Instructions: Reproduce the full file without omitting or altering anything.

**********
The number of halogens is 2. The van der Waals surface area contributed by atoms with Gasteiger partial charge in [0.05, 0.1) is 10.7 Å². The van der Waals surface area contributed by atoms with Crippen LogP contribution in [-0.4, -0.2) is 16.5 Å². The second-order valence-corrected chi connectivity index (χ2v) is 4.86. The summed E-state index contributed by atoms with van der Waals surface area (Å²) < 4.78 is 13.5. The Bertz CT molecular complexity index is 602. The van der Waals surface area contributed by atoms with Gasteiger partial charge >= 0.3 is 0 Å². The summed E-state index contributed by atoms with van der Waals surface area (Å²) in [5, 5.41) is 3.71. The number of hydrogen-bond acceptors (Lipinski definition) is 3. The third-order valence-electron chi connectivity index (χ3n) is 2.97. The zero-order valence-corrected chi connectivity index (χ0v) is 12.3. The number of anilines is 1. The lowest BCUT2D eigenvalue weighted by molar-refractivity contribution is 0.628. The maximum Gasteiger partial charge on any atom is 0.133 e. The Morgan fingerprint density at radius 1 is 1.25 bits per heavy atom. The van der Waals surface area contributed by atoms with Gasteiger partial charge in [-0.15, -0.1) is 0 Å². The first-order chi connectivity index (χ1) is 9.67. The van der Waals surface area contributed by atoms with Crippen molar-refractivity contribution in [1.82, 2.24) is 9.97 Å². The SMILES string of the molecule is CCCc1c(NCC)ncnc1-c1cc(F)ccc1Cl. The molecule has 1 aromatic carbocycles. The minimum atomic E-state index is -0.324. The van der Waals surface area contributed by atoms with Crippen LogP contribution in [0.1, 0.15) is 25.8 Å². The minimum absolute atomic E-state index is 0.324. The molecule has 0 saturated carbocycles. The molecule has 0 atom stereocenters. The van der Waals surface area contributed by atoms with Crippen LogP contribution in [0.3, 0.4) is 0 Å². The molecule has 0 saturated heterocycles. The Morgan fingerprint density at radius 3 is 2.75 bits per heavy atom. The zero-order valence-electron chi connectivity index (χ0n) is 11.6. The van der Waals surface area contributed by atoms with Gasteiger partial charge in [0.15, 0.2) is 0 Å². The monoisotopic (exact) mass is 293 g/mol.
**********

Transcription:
The number of halogens is 2. The van der Waals surface area contributed by atoms with Gasteiger partial charge in [0.05, 0.1) is 10.7 Å². The van der Waals surface area contributed by atoms with Crippen LogP contribution in [-0.4, -0.2) is 16.5 Å². The second-order valence-corrected chi connectivity index (χ2v) is 4.86. The summed E-state index contributed by atoms with van der Waals surface area (Å²) < 4.78 is 13.5. The Bertz CT molecular complexity index is 602. The van der Waals surface area contributed by atoms with Gasteiger partial charge >= 0.3 is 0 Å². The summed E-state index contributed by atoms with van der Waals surface area (Å²) in [5, 5.41) is 3.71. The number of hydrogen-bond acceptors (Lipinski definition) is 3. The third-order valence-electron chi connectivity index (χ3n) is 2.97. The zero-order valence-corrected chi connectivity index (χ0v) is 12.3. The number of anilines is 1. The lowest BCUT2D eigenvalue weighted by molar-refractivity contribution is 0.628. The maximum Gasteiger partial charge on any atom is 0.133 e. The Morgan fingerprint density at radius 1 is 1.25 bits per heavy atom. The van der Waals surface area contributed by atoms with Gasteiger partial charge in [-0.15, -0.1) is 0 Å². The first-order chi connectivity index (χ1) is 9.67. The van der Waals surface area contributed by atoms with Crippen molar-refractivity contribution in [1.82, 2.24) is 9.97 Å². The SMILES string of the molecule is CCCc1c(NCC)ncnc1-c1cc(F)ccc1Cl. The molecule has 1 aromatic carbocycles. The minimum atomic E-state index is -0.324. The van der Waals surface area contributed by atoms with Crippen LogP contribution in [0.1, 0.15) is 25.8 Å². The minimum absolute atomic E-state index is 0.324. The molecule has 0 saturated carbocycles. The molecule has 0 atom stereocenters. The van der Waals surface area contributed by atoms with Crippen LogP contribution in [0.3, 0.4) is 0 Å². The molecule has 0 saturated heterocycles. The Morgan fingerprint density at radius 3 is 2.75 bits per heavy atom. The zero-order valence-electron chi connectivity index (χ0n) is 11.6. The van der Waals surface area contributed by atoms with Gasteiger partial charge in [0.15, 0.2) is 0 Å². The monoisotopic (exact) mass is 293 g/mol.